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Commentary Inferior Exercise Economy in Children: Perpetuating a Myth? Thomas Rowland * 11 2012 24 4 501 506 10.1123/pes.24.4.501 Original Research Evaluation of a Redesigned Outdoor Space on Preschool Children’s Physical Activity During Recess Virginie Nicaise * David Kahan * Karen Reuben

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Ali Brian, Adam Pennell, Ryan Sacko and Michaela Schenkelburg

%) of the teachers reported access to an outdoor space to be physically active, and the remaining teachers ( n  = 47; 46%) reported access to both indoor and outdoor space. However, 24% of teachers ( n  = 24) indicated that, while they had access to both indoor and outdoor space, the indoor space was

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Nathan Hall, Brent Bradford, José da Costa and Daniel B. Robinson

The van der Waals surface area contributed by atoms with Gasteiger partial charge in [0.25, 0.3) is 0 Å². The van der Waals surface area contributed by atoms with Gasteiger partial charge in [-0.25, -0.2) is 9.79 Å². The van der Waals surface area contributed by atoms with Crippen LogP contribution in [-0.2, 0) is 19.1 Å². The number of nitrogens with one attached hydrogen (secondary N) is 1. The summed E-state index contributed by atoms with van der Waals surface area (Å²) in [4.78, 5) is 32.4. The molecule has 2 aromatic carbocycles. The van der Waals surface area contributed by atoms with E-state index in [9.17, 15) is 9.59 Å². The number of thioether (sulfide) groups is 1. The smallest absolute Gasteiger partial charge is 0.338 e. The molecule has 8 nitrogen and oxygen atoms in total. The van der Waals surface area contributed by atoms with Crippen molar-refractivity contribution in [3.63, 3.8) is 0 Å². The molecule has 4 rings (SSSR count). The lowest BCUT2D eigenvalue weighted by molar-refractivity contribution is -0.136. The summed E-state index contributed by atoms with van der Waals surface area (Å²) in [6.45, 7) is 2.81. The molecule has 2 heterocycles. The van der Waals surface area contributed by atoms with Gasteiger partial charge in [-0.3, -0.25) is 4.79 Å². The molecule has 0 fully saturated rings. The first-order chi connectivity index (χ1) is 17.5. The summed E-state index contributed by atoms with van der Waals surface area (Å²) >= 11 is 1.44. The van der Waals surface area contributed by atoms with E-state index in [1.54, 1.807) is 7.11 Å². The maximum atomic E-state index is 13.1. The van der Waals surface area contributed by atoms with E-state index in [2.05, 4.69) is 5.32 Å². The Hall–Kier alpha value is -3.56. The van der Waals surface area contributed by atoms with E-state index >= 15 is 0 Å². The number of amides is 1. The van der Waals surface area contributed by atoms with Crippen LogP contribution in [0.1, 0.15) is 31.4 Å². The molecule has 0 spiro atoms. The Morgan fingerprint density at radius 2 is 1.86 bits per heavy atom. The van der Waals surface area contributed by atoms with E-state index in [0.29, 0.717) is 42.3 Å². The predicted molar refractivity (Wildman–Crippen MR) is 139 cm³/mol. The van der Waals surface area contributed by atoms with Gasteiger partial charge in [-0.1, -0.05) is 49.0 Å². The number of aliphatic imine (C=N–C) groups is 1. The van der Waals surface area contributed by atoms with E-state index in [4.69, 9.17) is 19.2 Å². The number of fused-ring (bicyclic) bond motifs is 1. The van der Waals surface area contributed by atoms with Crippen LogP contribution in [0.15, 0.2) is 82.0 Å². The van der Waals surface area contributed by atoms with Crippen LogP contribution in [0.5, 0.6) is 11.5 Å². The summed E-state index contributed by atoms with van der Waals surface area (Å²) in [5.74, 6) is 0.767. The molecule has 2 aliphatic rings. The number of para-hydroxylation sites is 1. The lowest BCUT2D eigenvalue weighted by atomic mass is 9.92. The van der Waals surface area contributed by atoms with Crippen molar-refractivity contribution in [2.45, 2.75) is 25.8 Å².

perceive various outdoor spaces to be exciting ( Rasmussen & Smidt, 2002 ), and, consequently, it is possible that they do not realize the potential of these spaces for various activities. Therefore, there is a need to help children identify these spaces as enjoyable environments where they can confidently

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Kent Griffin

education programs ( James & Williams, 2017 ). Sutherland and Legge ( 2016 ) highlighted two core barriers to OAE adoption. One is the practicality of an OAE. Issues of not enough time, not enough equipment, and not enough proximity to easily accessible outdoor spaces characterize this barrier. A second